Think my mum might be getting forgetful(3 Posts)
She's 66. My grandad (her dad) had Alzheimer's (though not til his 70s I believe) and I know she's petrified of getting it too.
There's been a couple of instances in the last few months where she's repeated herself or asked the same thing. For example she told my SIL (her DIL, who lives abroad with my DB) about an event that happened a couple of years ago. Went into full detail about it all. Completely forgetting that SIL was there at the time (and SIL didn't have the heart to remind her!).
She'll tell me something over the phone then tell me again the next day f2f. And there no sense of "have I told you this already?"
Thing is, dm can be very self-absorbed. So it's quite possible that because of this she doesn't always acknowledge other people properly (IMO) so it kind of aligns with that, in that she likes the kind of her own voice, likes attention and can be a complete martyr, so doesn't care whether she's saying the same old stuff again.
But DB has noticed it too. But then they only speak every couple of weeks so it is kind of hard to remember what news he's been told and what news he hasn't - even I forget!
what here on in? Do we just keep an eye on it? There's NO WAY we could raise it with her, it would not go down well at all and quite frankly I dont have the energy for the confrontation. i also don't want to "label" her and start looking for it when it could just be her personality and her age generally!
Its hard to say. Self-absorbtion, and a lack of interest in others, often comes with a declining memory. As do angry denials, blaming others and accusations.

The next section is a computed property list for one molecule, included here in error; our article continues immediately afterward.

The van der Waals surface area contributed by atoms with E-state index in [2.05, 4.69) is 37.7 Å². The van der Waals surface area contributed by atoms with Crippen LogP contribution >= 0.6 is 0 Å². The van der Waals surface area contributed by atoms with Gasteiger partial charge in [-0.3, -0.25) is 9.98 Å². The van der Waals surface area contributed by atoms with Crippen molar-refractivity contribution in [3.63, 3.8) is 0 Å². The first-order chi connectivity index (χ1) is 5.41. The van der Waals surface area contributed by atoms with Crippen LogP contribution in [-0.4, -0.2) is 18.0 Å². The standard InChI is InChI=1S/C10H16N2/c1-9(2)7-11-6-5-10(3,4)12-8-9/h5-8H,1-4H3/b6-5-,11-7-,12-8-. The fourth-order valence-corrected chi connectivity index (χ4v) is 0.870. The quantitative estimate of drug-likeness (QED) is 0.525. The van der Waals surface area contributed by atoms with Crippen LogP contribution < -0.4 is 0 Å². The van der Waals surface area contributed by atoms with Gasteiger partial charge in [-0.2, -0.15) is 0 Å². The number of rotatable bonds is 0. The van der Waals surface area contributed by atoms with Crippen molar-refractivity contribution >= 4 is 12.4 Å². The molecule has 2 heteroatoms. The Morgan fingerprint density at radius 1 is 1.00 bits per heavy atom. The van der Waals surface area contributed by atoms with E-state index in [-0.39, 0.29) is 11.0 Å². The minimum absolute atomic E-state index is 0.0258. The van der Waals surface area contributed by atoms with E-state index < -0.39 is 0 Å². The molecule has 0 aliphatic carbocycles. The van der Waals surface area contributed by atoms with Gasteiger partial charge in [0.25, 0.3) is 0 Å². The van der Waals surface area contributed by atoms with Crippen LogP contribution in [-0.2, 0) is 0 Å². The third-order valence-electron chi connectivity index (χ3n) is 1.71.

I would not confront but talk to your brother about positive steps that might be taken to help her preserve her independence longer.
1. Talk to her about a POA, or get someone like a friendly vicar, to do so. "Just in case something happens." Explain that if something did happen and there was no OA Social Services are essentially in charge till the lengthy and expensive Court of Protection process is complete.
2. Look at housing. Is she somewhere that will be suitable into the longer term? Are there nice sheltered options near you. Can she see the advantage in being in somewhere better located and part of a community? Her living in a suitable place will mean she is able to stay independent for longer.
3. Use whatever window you have to encourage new skills, for example cooking pre-bought frozen food (Cook! is nice) in a Microwave, or using a shower rather than a bath. The former means good food when her cooking skills decline, the latter will be easier when she gets older. And also encourage social interaction like groups, U3A and so on. People will declining memory can become less social so more dependent on their children. Inability to learn new skills, is also an indication of memory loss.
4. If you can encourage a trip to the GP. It takes a while before anything shows up on memory tests, to results could well prove reassuring. There are drugs, like Aricept, that can delay the progression of memory loss. The earlier they are taken the better, the more there is to preserve. (However the benefits are variable and the drugs will only work for so long, so it is not worth a big fight.)
5. Get her to explain finances etc if she will. Elderly people are particularly vulnerable to scammers, so encourage her to allow you to keep a watchful eye.
Self-absorbtion, and a lack of interest in others, often comes with a declining memory. As do angry denials, blaming others and accusations.
^^ this is all BAU for DM and has been for a looooong time.
Thank you for the tips though I feel a bit overwhelmed thinking about the potential extent of it all. There's no way I could have the POA conversation at this stage without her thinking I suspected it. And it feels waaaay to premature to start thinking about housing options. But good things to be mindful of for the future.
god I'm dreading it
I am also going to be moving away soon so won't be close by to really keep close tabs <<guilt emoticon>>
I may think about mentioning it to my stepdad at some point though.
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